Combined Ventricular Systolic and Arterial Stiffening in Patients With Heart Failure and Preserved Ejection Fraction: Implications for Systolic and Diastolic Reserve Limitations.
Kawaguchi, Miho MD; Hay, Ilan MD; Fetics, Barry MSE; Kass, David A. MD
107(5):714-720, February 11, 2003.
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Background-: Heart failure with preserved ejection fraction (HF-nlEF) is common in aged individuals with systolic hypertension and is frequently ascribed to diastolic dysfunction. We hypothesized that such patients also display combined ventricular-systolic and arterial stiffening that can exacerbate blood pressure lability and diastolic dysfunction under stress.
Methods and Results-: Left ventricular pressure-volume relations were measured in patients with HF-nlEF (n=10) and contrasted with asymptomatic age-matched (n=9) and young (n=14) normotensives and age- and blood pressure-matched controls (n=25). End-systolic elastance (stiffness) was higher in patients with HF-nlEF (4.7 /-1.5 mm Hg/mL) than in controls (2.1 /-0.9 mm Hg/mL for normotensives and 3.3 /-1.0 mm Hg/mL for hypertensives;P <0.001). Effective arterial elastance was also higher (2.6 /-0.5 versus 1.9 /-0.5 mm Hg/mL) due to reduced total arterial compliance; the latter inversely correlated with end-systolic elastance (P =0.0001). Body size and stroke volumes were similar and could not explain differences in ventricular-arterial stiffening. HF-nlEF patients also displayed diastolic abnormalities, including higher left ventricular end-diastolic pressures (24.3 /-4.6 versus 12.9 /-5.5 mm Hg), caused by an upward-shifted diastolic pressure-volume curve. However, isovolumic relaxation and the early-to-late filling ratio were similar in age- and blood pressure-matched controls. Ventricular-arterial stiffening amplified stress-induced hypertension, which worsened diastolic function, and predicted higher cardiac energy costs to provide reserve output.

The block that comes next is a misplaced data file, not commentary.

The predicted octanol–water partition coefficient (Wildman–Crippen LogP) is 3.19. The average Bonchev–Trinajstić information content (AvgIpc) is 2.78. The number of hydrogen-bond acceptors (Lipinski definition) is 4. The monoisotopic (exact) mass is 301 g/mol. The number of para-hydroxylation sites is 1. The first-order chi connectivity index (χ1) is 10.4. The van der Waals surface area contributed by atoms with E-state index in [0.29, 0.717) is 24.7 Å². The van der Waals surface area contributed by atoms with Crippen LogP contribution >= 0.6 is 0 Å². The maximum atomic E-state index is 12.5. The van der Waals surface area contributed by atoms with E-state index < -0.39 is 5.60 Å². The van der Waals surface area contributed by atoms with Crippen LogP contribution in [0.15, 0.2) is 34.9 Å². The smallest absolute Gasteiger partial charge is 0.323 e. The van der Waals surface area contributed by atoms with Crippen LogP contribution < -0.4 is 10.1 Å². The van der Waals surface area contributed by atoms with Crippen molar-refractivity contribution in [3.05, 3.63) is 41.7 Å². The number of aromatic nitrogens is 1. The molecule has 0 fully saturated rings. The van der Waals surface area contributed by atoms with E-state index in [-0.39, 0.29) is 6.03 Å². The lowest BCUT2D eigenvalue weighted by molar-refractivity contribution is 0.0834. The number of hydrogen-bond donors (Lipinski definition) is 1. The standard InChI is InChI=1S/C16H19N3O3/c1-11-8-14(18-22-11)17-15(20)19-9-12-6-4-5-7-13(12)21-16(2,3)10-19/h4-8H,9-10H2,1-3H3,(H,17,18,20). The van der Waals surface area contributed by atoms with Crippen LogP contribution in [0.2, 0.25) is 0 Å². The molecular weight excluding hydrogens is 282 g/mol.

Conclusion-: Patients with HF-lnEF have systolic-ventricular and arterial stiffening beyond that associated with aging and/or hypertension. This may play an important pathophysiological role by exacerbating systemic load interaction with diastolic function, augmenting blood pressure lability, and elevating cardiac metabolic demand under stress.
(C) 2003 American Heart Association, Inc.